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John William Tuohy lives in Washington DC

Good words to have

Neologism 
 A new word, usage, or expression, 2: (psychology) a new word that is coined especially by a person affected with schizophrenia and is meaningless except to the coiner

The English language is constantly picking up neologisms. In recent decades, for example, computer technology has added a number of new terms to the language. Webinar, malware, netroots, and blogosphere are just a few examples of modern-day neologisms that have been integrated into American English.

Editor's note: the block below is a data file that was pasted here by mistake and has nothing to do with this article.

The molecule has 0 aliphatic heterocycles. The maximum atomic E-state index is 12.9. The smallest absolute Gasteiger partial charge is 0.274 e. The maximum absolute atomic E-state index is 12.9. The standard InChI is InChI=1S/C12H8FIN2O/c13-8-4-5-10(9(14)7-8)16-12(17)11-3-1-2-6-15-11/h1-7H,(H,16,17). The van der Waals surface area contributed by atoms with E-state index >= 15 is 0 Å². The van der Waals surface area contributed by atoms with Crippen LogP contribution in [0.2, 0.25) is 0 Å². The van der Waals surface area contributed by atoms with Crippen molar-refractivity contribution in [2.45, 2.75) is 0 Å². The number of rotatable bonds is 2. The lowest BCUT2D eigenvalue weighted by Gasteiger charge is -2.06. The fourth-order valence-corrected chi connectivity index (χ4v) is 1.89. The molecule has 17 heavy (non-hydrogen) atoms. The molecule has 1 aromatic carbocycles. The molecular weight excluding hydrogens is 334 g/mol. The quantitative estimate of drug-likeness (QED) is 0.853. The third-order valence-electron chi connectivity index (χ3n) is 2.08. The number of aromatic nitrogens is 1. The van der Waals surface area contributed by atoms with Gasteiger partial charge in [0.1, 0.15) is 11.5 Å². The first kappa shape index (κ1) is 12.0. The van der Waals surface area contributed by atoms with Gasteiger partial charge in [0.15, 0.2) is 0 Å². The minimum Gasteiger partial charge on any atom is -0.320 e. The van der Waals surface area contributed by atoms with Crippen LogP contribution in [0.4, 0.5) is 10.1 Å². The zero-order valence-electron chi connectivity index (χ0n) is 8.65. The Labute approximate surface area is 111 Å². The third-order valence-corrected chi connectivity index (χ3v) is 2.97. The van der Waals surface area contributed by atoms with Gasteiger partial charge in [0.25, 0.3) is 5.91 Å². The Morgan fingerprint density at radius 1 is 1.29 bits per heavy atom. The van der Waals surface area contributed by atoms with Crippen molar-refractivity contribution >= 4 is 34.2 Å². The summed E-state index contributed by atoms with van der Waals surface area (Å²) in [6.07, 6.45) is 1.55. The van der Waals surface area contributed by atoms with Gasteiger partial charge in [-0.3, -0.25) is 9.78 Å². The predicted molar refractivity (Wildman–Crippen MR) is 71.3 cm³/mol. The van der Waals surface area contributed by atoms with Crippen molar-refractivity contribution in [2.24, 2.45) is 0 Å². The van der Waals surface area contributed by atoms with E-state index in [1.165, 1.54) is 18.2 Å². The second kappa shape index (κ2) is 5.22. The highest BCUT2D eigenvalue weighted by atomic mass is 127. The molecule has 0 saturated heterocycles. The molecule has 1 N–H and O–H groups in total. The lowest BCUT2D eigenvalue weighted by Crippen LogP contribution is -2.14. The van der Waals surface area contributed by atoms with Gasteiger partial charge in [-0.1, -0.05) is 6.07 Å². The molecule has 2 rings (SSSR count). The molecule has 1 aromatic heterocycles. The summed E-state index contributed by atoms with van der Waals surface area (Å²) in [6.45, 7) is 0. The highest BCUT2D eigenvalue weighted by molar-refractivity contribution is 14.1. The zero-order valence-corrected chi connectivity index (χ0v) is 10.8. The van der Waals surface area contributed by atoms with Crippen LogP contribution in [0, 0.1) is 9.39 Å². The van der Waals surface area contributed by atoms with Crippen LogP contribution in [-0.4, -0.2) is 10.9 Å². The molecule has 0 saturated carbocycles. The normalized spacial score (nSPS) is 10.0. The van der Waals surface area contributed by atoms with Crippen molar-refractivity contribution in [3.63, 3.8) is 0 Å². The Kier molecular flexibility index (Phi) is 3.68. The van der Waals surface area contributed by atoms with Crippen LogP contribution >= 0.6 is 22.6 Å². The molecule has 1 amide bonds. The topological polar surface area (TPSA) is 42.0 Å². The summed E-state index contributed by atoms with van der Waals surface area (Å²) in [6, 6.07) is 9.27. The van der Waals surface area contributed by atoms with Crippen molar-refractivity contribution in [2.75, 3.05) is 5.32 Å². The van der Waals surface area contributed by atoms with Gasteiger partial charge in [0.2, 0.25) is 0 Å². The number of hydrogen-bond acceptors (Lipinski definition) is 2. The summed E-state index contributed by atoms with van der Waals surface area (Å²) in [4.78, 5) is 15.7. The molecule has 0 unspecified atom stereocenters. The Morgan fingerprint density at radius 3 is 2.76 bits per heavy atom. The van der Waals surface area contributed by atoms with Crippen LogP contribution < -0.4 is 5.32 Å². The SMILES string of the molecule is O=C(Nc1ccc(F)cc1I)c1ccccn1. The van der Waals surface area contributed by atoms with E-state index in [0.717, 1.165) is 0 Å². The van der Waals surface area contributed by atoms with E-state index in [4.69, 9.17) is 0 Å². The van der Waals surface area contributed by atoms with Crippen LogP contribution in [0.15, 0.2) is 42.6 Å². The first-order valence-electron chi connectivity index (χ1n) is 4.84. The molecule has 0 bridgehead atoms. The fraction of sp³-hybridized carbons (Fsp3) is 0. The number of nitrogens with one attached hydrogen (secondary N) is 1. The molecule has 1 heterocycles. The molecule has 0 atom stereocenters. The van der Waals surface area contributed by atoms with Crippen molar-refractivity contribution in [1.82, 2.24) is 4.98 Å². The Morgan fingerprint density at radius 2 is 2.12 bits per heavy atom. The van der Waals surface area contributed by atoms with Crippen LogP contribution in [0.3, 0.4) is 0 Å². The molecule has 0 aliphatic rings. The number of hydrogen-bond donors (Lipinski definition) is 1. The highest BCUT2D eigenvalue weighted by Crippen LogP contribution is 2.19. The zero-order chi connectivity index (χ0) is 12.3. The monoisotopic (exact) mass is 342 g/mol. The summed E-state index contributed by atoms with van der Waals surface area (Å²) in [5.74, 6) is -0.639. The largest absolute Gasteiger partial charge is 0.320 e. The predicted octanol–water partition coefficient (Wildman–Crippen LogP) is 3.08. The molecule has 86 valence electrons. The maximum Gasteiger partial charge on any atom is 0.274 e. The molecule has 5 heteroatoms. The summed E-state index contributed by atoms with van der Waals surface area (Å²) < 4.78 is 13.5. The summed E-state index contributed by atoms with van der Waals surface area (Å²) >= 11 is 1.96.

The word neologism was itself a brand-new coinage in the latter half of the 18th century, when English speakers borrowed the French term néologisme. The word's roots are quite old, ultimately tracing back to ancient Greek neos, meaning "new," and logos, meaning "word."


Effrontery 
Shameless boldness: insolence
To the Romans, the shameless were "without forehead," at least figuratively. Effrontery derives from Latin effrons, a word that combines the prefix ex- (meaning "out" or "without") and frons (meaning "forehead" or "brow"). The Romans never used effrons literally to mean "without forehead," and theorists aren't in full agreement about the connection between the modern meaning of effrontery and the literal senses of its roots. Some explain that frons can also refer to the capacity for blushing, so a person without frons would be "unblushing" or "shameless." Others theorize that since the Romans believed that the brow was the seat of a person's modesty, being without a brow meant being "immodest" or, again, "shameless."

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